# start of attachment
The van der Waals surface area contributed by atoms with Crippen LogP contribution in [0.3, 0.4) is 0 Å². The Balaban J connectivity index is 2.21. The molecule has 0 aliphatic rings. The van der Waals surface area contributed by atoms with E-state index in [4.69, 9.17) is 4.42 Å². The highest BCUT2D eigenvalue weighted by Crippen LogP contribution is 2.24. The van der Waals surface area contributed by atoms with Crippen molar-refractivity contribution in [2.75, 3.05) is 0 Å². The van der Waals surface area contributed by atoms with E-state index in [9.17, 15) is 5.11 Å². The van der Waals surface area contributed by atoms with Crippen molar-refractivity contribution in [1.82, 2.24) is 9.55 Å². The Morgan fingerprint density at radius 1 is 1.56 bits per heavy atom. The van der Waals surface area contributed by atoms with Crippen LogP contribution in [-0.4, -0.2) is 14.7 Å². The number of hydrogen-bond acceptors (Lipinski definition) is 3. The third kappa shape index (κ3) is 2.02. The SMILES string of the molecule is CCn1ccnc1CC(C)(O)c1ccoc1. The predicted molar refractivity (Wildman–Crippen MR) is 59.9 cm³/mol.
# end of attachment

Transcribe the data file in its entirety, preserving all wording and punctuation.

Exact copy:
The van der Waals surface area contributed by atoms with Crippen LogP contribution in [0.3, 0.4) is 0 Å². The Balaban J connectivity index is 2.21. The molecule has 0 aliphatic rings. The van der Waals surface area contributed by atoms with E-state index in [4.69, 9.17) is 4.42 Å². The highest BCUT2D eigenvalue weighted by Crippen LogP contribution is 2.24. The van der Waals surface area contributed by atoms with Crippen molar-refractivity contribution in [2.75, 3.05) is 0 Å². The van der Waals surface area contributed by atoms with E-state index in [9.17, 15) is 5.11 Å². The van der Waals surface area contributed by atoms with Crippen molar-refractivity contribution in [1.82, 2.24) is 9.55 Å². The Morgan fingerprint density at radius 1 is 1.56 bits per heavy atom. The van der Waals surface area contributed by atoms with Crippen LogP contribution in [-0.4, -0.2) is 14.7 Å². The number of hydrogen-bond acceptors (Lipinski definition) is 3. The third kappa shape index (κ3) is 2.02. The SMILES string of the molecule is CCn1ccnc1CC(C)(O)c1ccoc1. The predicted molar refractivity (Wildman–Crippen MR) is 59.9 cm³/mol.